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Saints and Feasts of November 21

Friday, May 7, 2010

Saint Nilus the Myrrhgusher (+ 1651)

St. Nilus the Myrrh-Gusher (Feast Day - November 12 and May 7)

Saint Nilus the Myrrhgusher of Mt. Athos was born of pious parents in Greece, in a village named Hagios Petros, in the Kynouria region of the Peloponnese. He was orphaned in his youth and was raised by his uncle, Hieromonk Makarios. In 1601, they went to live at the Holy Monastery of Malevi, dedicated to the Dormition of the Theotokos. Having attained the age of maturity, he received monastic tonsure and was found worthy of ordination to deacon, and then to the priesthood.

The desire for greater monastic struggles brought uncle and nephew to Mount Athos in 1615, where Makarios and Nilus lived in asceticism at a place called the Holy Rocks or Hagios Petros, where St Peter the Athonite had lived years earlier, the site of today's Skete of Kavsokalyvia. After buying a piece of land for a single gold coin from Great Lavra, they built a kellion.

Upon the repose of St Makarios, the venerable Nilus, aflame with zeal for even more intense spiritual efforts, found an isolated place on a cliff almost inaccessible for any living thing. With the help of another monk he descended to the cave to live there alone, in prayer and fasting, until his repose. At a shallow place in the cave, Fr. Nilus built an altar dedicated to the Meeting of the Lord in the Temple.

Upon his departure to the Lord in 1651, St. Nilus was glorified by an abundant flow of curative myrrh, for which Christians journeyed from the most distant lands of the East.



The Myrrh-Gushing Relics

On his deathbed, St. Nilus told his disciples to bury his body in a small cave beneath the cave where he lived, sternly forbidding anyone to disturb his body. Although the saint did not seek human glory during his life or after his death, the Lord glorified him in the following way. From his grave, a fragrant myrrh began to flow through a small opening in the cave and down the side of the cliff into the sea. Soon this miracle became widely known, and ships would come to collect the myrrh. The place where the myrrh streamed down the cliff came to be called Karavostasion (the boat stop). The myrrh had curative properties, and many people were healed of their illnesses.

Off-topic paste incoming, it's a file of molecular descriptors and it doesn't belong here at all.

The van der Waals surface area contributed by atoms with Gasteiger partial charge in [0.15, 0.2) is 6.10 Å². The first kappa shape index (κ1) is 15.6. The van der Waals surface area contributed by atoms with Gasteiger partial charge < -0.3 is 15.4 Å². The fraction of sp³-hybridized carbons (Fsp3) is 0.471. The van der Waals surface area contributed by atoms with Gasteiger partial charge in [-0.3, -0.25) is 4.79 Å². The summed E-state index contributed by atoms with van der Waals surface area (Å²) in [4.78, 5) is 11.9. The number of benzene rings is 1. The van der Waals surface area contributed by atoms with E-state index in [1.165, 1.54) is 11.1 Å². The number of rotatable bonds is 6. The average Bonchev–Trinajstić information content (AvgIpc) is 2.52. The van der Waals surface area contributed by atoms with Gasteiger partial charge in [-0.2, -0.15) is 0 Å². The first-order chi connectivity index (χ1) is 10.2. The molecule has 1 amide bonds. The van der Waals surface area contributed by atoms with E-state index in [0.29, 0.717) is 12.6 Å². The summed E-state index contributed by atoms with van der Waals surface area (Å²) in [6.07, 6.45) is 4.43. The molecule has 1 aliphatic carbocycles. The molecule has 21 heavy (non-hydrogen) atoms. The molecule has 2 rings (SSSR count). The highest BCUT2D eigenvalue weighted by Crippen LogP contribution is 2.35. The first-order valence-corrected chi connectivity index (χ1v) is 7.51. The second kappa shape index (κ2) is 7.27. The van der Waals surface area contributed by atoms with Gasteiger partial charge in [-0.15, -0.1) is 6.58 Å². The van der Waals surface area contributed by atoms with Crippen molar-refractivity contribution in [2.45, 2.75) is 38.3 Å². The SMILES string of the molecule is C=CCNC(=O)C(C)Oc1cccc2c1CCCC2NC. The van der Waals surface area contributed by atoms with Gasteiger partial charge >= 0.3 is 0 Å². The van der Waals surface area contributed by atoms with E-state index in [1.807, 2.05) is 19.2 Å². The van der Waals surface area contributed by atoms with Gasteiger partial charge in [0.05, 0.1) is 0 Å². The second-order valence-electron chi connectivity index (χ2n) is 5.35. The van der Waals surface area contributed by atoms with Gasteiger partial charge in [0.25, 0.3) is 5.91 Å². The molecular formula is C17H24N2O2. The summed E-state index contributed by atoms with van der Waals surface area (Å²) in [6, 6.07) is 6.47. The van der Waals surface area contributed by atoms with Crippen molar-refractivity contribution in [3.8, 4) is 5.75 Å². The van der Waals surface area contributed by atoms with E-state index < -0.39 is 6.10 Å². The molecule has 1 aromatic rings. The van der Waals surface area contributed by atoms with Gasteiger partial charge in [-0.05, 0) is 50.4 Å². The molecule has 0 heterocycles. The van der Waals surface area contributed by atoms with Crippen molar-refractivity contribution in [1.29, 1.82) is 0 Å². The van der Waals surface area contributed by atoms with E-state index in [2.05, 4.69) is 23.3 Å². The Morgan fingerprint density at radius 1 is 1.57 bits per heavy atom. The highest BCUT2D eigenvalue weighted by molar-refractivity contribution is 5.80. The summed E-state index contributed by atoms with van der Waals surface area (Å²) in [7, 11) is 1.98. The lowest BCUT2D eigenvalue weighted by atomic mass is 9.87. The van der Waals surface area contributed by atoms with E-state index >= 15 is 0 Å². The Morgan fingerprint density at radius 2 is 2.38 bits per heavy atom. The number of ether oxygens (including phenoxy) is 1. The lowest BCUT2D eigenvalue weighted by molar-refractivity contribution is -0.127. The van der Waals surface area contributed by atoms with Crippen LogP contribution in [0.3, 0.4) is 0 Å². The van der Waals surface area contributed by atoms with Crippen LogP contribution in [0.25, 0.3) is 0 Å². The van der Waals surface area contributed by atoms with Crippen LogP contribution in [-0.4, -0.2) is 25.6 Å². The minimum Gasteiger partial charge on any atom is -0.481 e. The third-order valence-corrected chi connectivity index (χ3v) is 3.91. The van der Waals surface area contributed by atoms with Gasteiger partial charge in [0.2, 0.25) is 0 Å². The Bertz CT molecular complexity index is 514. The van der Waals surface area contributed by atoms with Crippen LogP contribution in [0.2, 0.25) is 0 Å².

Once, two monks came to the cave and tried to find the relics of St. Nilus. While they were digging, a large rock fell from above, crushing the foot of one monk. Unable to help his companion, the other monk went to get a mule and someone to help him carry the injured brother from that place.

As he lay there in agony, the monk saw St. Nilus before him. He asked the monk what was the matter. The monk explained what they intended to do and how he had been injured. The saint said, "How dare you, poor man, attempt something so dangerous without the saint's express wish? Take care in the future that you do not attempt a task beyond your ability, and without the will of God."

St. Nilus touched the monk's leg, and he was made well. With great joy he started back to his cell. On the way, he met his companion who was leading a mule. The monk who was healed told the other how he had been healed by St. Nilus. Then they both glorified God and St. Nilus. After this, no one dared to disturb the saint's relics.



Please also read The Truth About the Prophecies of Saint Nilus the Myrrhgusher, which are false prophecies attributed to St. Nilus, and are in fact delusions of a possessed monk.



Apolytikion in the First Tone
Thrice-blessed Nilus, thou didst live as a God-pleasing monk on Mount Athos, seeking the Lord in prayer and fasting, and thou didst become a pure vessel of the Spirit shining with rays of virtue upon the faithful. And now thou dost enlighten those who cry to thee: Glory to Christ Who hath glorified thee, Glory to Him Who hath sanctified thee, Glory to Him Who through thee works healings for all.

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